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September 29, 2012

Violence over film goes much deeper than blasphemy

The Daily Star

---- — The amateurish film, “Innocence of Muslims,” posted on YouTube, angered many Muslims for its negative portrayal of Muhammad, and more than 50 people, including the U.S. ambassador to Libya, have been killed in the resulting violence.

It may be difficult today for Americans to understand how public criticism of a prophet or savior can lead to organized violence and murder. Even President Obama, speaking at the United Nations this week, challenged the world to seek out the root causes of the rage and violence.

But those issues shouldn’t be that elusive. The causes go far below the surface of protests, riots and deadly violence, and include religious tolerance and fundamentalism, the continued U.S. meddling in Middle East nations, and free speech.

The evidence of history shows that religions, and especially their fundamentalist adherents, have instigated as much of the world’s wars and violence as their secular counterpart, nationalism. When the two forces are linked by extremists, the results can be deadly. The horrific tragedy of 9/11 is a prime example.

But it wasn’t too many years ago that Christians in Northern Ireland were killing each other because of their Catholic and Protestant differences. And centuries earlier, you probably wouldn’t want to know how many so-called heretics were put to death for alleged blasphemy by Christian authorities.

Anybody can post a video to YouTube, and the fact that enraged Muslims linked it to the United States as a nation and government illustrates that, despite the Arab Spring changes, there continue to be fundamentalist factions that hate the West.

Today, Americans pride themselves for tolerance, though it may seem lacking in our everyday arguing about political and religious issues and especially with people like pastor Terry Jones and his “Burn a Quran Day.’’ That’s why President Obama, shortly after the Muslim protests over the video began and before they became deadly, reiterated religious tolerance as one of our values and condemned the film.

In some parts of the Muslim world, blasphemy is grounds for a death sentence and any medium expressing it is banned. Look at the case of Salmon Rushdie, whose execution was ordered in 1989 and his book “The Satanic Verses’’ banned in much of the Muslim world.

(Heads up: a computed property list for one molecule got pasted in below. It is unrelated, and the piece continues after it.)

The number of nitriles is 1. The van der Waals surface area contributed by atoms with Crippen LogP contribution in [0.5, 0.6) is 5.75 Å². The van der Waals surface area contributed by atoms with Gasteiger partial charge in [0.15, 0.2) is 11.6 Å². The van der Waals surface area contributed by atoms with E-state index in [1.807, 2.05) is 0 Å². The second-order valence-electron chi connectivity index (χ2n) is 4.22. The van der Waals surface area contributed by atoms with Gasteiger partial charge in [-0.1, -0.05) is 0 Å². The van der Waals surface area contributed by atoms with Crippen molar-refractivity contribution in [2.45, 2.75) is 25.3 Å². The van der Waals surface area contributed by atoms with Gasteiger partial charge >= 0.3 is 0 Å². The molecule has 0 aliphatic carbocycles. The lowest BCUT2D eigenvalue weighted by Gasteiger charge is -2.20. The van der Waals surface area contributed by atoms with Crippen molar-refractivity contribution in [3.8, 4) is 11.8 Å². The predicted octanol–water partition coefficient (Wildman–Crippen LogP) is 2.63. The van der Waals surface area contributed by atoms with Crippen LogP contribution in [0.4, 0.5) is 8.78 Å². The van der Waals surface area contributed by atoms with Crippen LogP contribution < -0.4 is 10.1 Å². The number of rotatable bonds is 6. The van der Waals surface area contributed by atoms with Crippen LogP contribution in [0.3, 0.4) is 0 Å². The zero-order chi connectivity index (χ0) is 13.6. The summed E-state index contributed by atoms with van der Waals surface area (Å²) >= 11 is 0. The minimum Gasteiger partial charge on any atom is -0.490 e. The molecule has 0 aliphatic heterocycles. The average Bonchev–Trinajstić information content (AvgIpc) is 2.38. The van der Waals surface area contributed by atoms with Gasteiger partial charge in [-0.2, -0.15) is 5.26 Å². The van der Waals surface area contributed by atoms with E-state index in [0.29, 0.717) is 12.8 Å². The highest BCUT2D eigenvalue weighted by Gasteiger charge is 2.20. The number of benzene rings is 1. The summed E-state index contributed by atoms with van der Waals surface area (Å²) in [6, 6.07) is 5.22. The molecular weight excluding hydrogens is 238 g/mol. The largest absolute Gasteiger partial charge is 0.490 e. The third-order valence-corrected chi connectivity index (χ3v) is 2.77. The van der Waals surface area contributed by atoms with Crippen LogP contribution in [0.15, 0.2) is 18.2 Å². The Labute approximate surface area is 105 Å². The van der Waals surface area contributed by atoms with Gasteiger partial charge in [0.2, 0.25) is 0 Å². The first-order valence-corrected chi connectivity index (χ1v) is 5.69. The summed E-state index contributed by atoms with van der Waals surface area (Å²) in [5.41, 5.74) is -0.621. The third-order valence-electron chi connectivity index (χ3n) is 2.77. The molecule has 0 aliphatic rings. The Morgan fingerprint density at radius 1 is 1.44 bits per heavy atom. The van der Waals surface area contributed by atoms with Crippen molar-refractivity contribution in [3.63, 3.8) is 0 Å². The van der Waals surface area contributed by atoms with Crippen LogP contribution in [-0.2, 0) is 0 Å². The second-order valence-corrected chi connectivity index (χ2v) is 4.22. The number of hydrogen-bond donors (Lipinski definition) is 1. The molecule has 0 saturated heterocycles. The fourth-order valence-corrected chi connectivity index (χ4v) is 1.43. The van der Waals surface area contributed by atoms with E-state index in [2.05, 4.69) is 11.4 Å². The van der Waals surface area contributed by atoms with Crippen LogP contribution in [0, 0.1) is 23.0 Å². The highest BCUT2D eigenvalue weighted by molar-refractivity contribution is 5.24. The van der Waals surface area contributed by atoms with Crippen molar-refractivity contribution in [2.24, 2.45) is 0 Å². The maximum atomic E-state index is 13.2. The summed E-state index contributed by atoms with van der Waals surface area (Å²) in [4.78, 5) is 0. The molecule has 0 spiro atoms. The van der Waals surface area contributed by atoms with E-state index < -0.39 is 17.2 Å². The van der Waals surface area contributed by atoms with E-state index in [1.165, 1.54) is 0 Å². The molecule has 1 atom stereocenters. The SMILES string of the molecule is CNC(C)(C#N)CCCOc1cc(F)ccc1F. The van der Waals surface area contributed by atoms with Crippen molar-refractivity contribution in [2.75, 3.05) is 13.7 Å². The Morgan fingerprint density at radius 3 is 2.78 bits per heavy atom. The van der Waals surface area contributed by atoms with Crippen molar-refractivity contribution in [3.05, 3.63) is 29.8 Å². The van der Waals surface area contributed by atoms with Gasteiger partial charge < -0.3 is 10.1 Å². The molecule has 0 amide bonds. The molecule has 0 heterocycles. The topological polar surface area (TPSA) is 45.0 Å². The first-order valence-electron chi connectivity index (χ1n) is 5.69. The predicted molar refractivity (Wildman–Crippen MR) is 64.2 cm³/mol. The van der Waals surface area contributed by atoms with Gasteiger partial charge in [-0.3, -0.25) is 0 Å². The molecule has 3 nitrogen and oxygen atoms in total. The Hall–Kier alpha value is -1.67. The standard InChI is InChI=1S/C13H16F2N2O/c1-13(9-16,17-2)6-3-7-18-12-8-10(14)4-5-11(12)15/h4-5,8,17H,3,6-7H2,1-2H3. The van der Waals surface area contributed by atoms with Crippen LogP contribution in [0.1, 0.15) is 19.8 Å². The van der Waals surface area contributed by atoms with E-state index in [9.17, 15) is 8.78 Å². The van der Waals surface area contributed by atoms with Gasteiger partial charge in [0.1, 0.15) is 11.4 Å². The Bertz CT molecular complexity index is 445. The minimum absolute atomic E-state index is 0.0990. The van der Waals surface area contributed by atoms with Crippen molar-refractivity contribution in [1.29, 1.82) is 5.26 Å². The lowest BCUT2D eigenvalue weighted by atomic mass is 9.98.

Likewise, a Pakistani official has offered a $100,000 reward to anyone who executes the makers of the “Innocence of Muslims.’’

The U.S. involvement in the “Arab Spring’’ uprisings last year may have been laid-back and overtly non-aggressive, but to many fundamentalists and nationalists we were meddling. And Obama has vowed to continue to push for democratic reforms where peoples demand them.

The violent attacks in Libya and protests in Egypt and elsewhere after the anti-Islam video surfaced are more than just a reaction to the blasphemy coming from the U.S. A seething resentment was brewing and continues to percolate regarding our Middle East policies and arming of Israel.

Most Muslims are deeply offended by statements that insult Islam and its prophet Muhammad. And such speech is legally banned as blasphemy in many Islamic nations.

And many Muslims just can’t understand why the U.S. government can’t and won’t ban the video and force YouTube to remove it from the Internet. Our First Amendment free-speech protections are alien to many Muslim cultures, which see shielding Islam from blasphemy as more sacred than freedom of expression.

Even many Americans have wondered if the video warrants free-speech protection if it were posted with the intent of inciting violence and deaths.

Our most-famous test case involves the hypothetical person who falsely yells “fire’’ in a crowded theater, resulting in a panic, stampede and injuries. Justice Oliver Wendell Holmes, in his opinion in Schenk v. United States, held that such an action would not be protected because there was no fire.

The criticism of the “Innocence of Muslims,’’ however, is not that it is false, but that it is blasphemous. YouTube’s rules limit free expression by barring content that it considers “hate speech,’’ but it has argued that the video is more a promotion of ideas that question the authority of Mohammad.

The U.S. courts have a long history of protecting individual free speech over the objections of groups that may be offended. That tradition now is clashing with a culture and a religion that place the institution Islam far above the rights of individual expression.

We have to encourage Americans to be more tolerant and urge Muslims who loathe U.S. foreign policy in the Middle East to understand that they can openly condemn free expression with which they don’t agree without resorting to deadly violence.

Cary Brunswick, of Oneonta, is a freelance writer and editor of He can be reached at